Updated 4.20pm with Justice Ministry reaction

The Nationalist Party said Wednesday it is strongly against government plans that would see those found in possession of large amounts of drugs being 'let off lightly'.

In a statement, it said it is against plans which would see such people being considered as victims instead of traffickers.

"The Nationalist Party does not want drug traffickers to be let off lightly, as the government wants, and it is objecting strongly to having the real victims of drugs and the traffickers being considered in the same way by the law."

Reacting, the Justice Ministry said the Opposition was incorrectly interpreting the legal amendments being proposed, which it insisted would only apply when a court believed the accused had a drug addiction issue. 

The government is proposing to allow people caught with up to 500 ecstasy pills, 20 grams of heroin, 20 grams of cocaine or half a kilo of cannabis to be prosecuted by a drugs court rather than criminal court, if a magistrate believes they have an addiction problem. 

The PN says the proposal is a dangerous one and accuses the government of waving the white flag on the war on drugs. 

In a statement on Wednesday, it said that it was ironic and borderline insulting to see the government issue these proposals a day after Robert Abela visited victims of drugs at a rehabilitation centre run by Caritas. 

Were the government to get its way, the drug traffickers would end up being placed in rehabilitation centres with the real victims of drugs, making rehabilitation of the victims very difficult, if not impossible, it said.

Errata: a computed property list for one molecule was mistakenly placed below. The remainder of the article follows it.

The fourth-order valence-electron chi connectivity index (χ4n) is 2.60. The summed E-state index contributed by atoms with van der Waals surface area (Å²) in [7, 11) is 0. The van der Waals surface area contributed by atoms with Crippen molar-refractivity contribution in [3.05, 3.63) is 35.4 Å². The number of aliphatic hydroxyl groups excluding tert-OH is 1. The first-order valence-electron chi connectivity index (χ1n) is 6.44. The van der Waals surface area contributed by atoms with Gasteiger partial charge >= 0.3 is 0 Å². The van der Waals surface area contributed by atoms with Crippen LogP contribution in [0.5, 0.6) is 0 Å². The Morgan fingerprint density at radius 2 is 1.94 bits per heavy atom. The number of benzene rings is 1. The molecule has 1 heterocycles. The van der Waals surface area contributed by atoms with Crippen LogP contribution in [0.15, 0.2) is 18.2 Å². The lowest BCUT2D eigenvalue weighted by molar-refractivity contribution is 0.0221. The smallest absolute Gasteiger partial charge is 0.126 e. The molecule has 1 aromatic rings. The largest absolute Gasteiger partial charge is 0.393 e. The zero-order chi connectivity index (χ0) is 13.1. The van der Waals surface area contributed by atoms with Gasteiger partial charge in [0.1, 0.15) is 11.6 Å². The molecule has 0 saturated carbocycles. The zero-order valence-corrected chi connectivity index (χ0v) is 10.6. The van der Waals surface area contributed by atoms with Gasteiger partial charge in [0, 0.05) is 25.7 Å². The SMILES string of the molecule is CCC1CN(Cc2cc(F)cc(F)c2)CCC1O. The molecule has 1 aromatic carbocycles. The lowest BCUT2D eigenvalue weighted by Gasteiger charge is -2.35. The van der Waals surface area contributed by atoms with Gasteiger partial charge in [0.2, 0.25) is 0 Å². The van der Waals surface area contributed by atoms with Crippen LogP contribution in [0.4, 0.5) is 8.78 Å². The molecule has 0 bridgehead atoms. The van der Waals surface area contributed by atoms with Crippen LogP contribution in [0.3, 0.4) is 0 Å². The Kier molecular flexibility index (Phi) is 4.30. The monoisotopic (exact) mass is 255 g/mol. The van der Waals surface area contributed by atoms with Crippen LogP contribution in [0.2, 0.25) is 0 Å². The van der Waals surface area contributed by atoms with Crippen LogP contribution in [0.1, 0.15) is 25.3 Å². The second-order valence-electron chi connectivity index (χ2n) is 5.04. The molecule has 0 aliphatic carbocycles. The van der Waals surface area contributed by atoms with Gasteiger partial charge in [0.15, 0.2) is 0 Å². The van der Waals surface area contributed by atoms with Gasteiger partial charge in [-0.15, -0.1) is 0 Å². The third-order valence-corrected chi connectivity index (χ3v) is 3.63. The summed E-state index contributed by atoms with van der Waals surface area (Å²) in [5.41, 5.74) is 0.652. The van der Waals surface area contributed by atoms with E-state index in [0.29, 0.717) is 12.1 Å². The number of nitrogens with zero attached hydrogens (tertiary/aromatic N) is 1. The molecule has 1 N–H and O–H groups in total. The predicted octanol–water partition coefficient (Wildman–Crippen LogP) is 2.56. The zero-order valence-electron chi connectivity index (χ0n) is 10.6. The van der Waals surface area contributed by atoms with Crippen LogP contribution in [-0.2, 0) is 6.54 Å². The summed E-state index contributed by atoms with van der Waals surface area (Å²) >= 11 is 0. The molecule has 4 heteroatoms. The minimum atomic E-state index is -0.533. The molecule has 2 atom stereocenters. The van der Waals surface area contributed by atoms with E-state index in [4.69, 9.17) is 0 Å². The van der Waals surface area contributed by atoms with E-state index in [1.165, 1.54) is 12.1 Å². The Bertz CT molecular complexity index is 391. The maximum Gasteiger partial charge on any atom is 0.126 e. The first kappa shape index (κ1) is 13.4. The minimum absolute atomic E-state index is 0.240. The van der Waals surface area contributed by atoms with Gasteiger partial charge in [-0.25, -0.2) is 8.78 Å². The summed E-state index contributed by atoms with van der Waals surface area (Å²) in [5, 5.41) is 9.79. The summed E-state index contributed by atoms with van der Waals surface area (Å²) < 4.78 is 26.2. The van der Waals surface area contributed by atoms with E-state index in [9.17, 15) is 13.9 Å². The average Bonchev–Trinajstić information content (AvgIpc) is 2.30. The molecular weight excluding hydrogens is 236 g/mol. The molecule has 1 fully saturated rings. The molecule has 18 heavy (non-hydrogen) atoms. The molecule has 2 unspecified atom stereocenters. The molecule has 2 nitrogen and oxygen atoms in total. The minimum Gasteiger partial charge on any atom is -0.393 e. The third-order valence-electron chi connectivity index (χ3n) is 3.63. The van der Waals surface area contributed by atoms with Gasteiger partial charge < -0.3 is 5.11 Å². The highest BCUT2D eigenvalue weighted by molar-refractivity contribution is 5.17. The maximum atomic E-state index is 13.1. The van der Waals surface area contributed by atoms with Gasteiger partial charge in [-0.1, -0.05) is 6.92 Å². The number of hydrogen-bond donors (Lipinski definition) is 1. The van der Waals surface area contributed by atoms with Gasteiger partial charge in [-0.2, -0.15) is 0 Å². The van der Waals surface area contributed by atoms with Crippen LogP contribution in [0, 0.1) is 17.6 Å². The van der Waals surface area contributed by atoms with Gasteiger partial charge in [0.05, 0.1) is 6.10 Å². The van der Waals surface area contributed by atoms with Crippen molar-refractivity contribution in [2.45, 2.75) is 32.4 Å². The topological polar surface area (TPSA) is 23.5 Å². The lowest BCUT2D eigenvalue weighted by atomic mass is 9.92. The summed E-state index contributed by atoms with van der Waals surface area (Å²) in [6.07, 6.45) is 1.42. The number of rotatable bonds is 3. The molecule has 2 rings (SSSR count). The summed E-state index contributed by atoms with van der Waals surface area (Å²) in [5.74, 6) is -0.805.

The PN urged all those who wanted the people to be protected from drugs to join it to this end and to sound their voice against the government's 'irresponsible' proposals. 

The country needed to be firm against drug traffickers while helping the victims, the party said.

The statement was signed by Karol Aquilina, shadow minister for justice, and Stephen Spiteri, shadow minister for social policy.

Justice Ministry: no comfort for drug traffickers

The Justice Ministry reacted to the PN criticism later on Wednesday. 

Prison sentences for drug traffickers would remain unchanged and harsh, the ministry said, adding that the amendments were intended to give the court leeway when it believed that the accused was a drug addict. 

In such cases, the court would now have the tools to direct accused people to rehabilitate themselves. 

"The maximum drug limits being cited have nothing to do with personal use," the ministry insisted. "A person caught with any amount of drugs, even less than those cited in the amendments, and who a court does not think has an addiction problem, will be processed in line with existing laws." 

"The government believes in having harsh penalties against drug traffickers and the public consultation currently under way in no way changes that." 

The ministry criticised the PN for trying to use the issue to score political points by misleading citizens about the law and its intentions. 

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